The three articles on diversity in the July-August 2016 issue of Harvard Business Review conclude that mandatory diversity training fails to produce positive results. I have led training in diversity and cultural competence for several thousand people and have a different point of view.
Dobbin and Kalev claim that mandatory diversity training does not change hiring decisions and will therefore not increase diversity within an organization, but voluntary training can have the desired effect. The Iris Bohnet interview begins with the assertion that “firms are wasting their money on diversity training,” and later echoes Dobbin’s conclusion that diversity training generally does not change attitudes or behavior. Burrell references Daniel Kahneman’s position that “trying to outsmart bias at the level of the individual is a fool’s errand, even with training.”
There are several problems with these opinions. To begin with, diversity training has not been standardized. On one end of the training spectrum it may consist of a thirty-minute powerpoint presentation focused on employment law. On the other end it may be a four-week training with intensive interactive exercises designed to shake the participants’ deeply held beliefs about cultural groups whom they overtly or implicitly fear or dislike. An evaluation that treats these training programs as one variable is without merit.
There is in fact evidence that some types of training do change implicit bias and attitudes about diversity. , But perhaps more importantly, the authors in the HBR issue miss other evaluation results worth considering. Diversity training is but one component of a larger movement to change social norms regarding racism, sexism, ethnocentrism, homophobia, etc.
For example, despite this past year’s political campaign, fewer people today feel comfortable making overtly racist comments than in years past because the relevant social norms have changed. Many people would be rejected by their communities if they openly expressed bigotry. They may continue to have implicit biases that affect hiring decisions and this problem requires continued social action. It should not be ignored that as an interim step to creating true equality in the workplace, more people intentionally resist behaving in an overtly racist manner. More people have an internal sense that bigotry is morally wrong or they simply fear a negative reaction from their communities. In either case, they restrain their negative impulses. Perhaps diversity training has been part of this important step.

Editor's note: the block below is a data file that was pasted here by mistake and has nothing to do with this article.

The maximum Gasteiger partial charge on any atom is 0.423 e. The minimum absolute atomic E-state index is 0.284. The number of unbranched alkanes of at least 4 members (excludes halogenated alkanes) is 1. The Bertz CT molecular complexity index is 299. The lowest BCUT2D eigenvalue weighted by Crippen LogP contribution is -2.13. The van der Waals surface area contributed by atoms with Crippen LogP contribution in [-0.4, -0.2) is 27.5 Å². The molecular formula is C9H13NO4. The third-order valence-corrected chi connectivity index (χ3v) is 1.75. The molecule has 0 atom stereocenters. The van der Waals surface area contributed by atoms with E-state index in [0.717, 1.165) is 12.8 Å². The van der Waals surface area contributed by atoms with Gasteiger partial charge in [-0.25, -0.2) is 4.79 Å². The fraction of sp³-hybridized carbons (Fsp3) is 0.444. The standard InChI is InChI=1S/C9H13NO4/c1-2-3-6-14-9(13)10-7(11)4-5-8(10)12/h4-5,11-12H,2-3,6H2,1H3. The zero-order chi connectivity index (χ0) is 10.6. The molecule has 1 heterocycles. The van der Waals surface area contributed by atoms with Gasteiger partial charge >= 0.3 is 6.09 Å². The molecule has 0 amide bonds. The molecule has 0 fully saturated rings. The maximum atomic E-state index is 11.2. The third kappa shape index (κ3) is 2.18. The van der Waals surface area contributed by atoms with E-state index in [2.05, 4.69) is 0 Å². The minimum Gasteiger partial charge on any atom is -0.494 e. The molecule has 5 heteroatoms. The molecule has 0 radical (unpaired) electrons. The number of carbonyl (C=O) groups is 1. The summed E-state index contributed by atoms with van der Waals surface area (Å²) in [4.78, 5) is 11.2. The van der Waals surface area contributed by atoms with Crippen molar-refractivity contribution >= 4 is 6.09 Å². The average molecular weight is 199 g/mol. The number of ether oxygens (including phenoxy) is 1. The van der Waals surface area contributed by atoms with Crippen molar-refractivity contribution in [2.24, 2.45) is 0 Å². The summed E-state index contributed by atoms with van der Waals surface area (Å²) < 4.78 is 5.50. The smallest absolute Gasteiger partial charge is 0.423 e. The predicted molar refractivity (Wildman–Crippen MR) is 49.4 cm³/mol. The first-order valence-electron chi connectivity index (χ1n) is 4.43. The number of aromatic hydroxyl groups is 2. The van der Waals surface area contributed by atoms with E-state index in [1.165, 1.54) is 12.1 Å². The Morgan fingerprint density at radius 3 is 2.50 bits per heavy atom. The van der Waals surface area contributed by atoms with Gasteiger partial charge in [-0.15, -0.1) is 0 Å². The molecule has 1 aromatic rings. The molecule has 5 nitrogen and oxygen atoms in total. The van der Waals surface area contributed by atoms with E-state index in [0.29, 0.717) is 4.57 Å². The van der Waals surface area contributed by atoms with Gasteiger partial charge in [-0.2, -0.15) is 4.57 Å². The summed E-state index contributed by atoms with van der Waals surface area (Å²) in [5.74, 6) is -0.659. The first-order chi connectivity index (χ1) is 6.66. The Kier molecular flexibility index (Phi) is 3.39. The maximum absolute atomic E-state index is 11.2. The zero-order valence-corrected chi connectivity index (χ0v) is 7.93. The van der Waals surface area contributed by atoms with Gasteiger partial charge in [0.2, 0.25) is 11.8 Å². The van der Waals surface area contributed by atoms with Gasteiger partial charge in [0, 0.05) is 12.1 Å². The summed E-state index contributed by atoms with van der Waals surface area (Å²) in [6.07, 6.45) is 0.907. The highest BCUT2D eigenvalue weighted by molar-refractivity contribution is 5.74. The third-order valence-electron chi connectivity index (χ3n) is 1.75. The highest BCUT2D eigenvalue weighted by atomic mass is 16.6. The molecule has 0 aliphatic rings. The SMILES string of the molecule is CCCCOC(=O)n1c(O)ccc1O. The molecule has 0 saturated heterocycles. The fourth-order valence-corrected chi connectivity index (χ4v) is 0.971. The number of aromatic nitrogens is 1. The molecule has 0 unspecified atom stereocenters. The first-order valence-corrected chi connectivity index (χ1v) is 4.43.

An important goal of diversity training is what I call “Managing Your Prejudices.” As discussed by behavioral economist Daniel Kahneman and many others, it is natural for people to instantly to place others into categories based on race, gender, accent, body type, etc. Our automatic thoughts and feelings about others are based upon stereotypes we see in movies or on TV, or something our parents told us about “those people”. Similar to how a recovering alcoholics learn to manage their alcoholism, people can learn to manage their prejudices. This begins with an acknowledgement that, “I have prejudices and I will always have prejudices.”
Diversity training can facilitate self-reflection. “I don’t feel comfortable with this job applicant because of her religion or the color of her skin, or her accent, gender, or body type. That’s my prejudice talking to me, based upon something I have seen on TV, someone I have known in the past, or something my mother told me. My thoughts may have nothing to do with this individual. Maybe I should review her credentials and give her a chance.” Diversity training can teach people to construct this sort of interior dialogue so they can make decisions independent of their implicit biases. Evaluation of this type of diversity training may prove it to be effective.
Devine, Patricia. G, et.al, “Long-Term Reduction in Implicit Race Bias: A Prejudice Habit-Breaking Intervention.” Journal of Experimental Social Psychology” November, 2012 48(6) 12-67-1278.
Kalinoski, Zachary T. et.al. “A Meta-Analytic Evaluation of Diversity Training Outcomes” Journal of Organizational Behavior, November, 2012, 34. 1076-1104
Kahneman, Daniel, Thinking Fast and Slow, Farrar, Straus and Giroux; 1st edition (April 2, 2013)